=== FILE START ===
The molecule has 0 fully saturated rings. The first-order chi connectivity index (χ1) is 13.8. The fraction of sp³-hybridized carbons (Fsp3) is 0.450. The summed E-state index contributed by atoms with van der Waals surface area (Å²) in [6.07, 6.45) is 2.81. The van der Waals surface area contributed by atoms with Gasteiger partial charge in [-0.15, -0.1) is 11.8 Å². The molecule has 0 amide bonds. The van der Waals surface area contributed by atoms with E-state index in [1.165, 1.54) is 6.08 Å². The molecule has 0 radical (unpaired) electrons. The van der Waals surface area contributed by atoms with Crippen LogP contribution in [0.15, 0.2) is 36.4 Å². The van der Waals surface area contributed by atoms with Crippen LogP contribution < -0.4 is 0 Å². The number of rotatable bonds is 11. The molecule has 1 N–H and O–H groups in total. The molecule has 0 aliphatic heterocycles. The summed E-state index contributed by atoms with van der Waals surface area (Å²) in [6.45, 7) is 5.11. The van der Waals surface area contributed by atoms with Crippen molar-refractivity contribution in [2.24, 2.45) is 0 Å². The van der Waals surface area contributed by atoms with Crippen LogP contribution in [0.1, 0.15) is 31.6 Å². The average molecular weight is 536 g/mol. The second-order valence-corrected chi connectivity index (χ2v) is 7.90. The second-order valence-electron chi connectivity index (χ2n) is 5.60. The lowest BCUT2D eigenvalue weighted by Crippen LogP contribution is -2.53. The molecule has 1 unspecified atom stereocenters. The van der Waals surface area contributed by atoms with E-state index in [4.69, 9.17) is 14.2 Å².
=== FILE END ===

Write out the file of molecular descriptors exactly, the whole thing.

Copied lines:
The molecule has 0 fully saturated rings. The first-order chi connectivity index (χ1) is 13.8. The fraction of sp³-hybridized carbons (Fsp3) is 0.450. The summed E-state index contributed by atoms with van der Waals surface area (Å²) in [6.07, 6.45) is 2.81. The van der Waals surface area contributed by atoms with Gasteiger partial charge in [-0.15, -0.1) is 11.8 Å². The molecule has 0 amide bonds. The van der Waals surface area contributed by atoms with E-state index in [1.165, 1.54) is 6.08 Å². The molecule has 0 radical (unpaired) electrons. The van der Waals surface area contributed by atoms with Crippen LogP contribution in [0.15, 0.2) is 36.4 Å². The van der Waals surface area contributed by atoms with Crippen LogP contribution < -0.4 is 0 Å². The number of rotatable bonds is 11. The molecule has 1 N–H and O–H groups in total. The molecule has 0 aliphatic heterocycles. The summed E-state index contributed by atoms with van der Waals surface area (Å²) in [6.45, 7) is 5.11. The van der Waals surface area contributed by atoms with Crippen molar-refractivity contribution in [2.24, 2.45) is 0 Å². The van der Waals surface area contributed by atoms with Crippen LogP contribution in [0.1, 0.15) is 31.6 Å². The average molecular weight is 536 g/mol. The second-order valence-corrected chi connectivity index (χ2v) is 7.90. The second-order valence-electron chi connectivity index (χ2n) is 5.60. The lowest BCUT2D eigenvalue weighted by Crippen LogP contribution is -2.53. The molecule has 1 unspecified atom stereocenters. The van der Waals surface area contributed by atoms with E-state index in [4.69, 9.17) is 14.2 Å².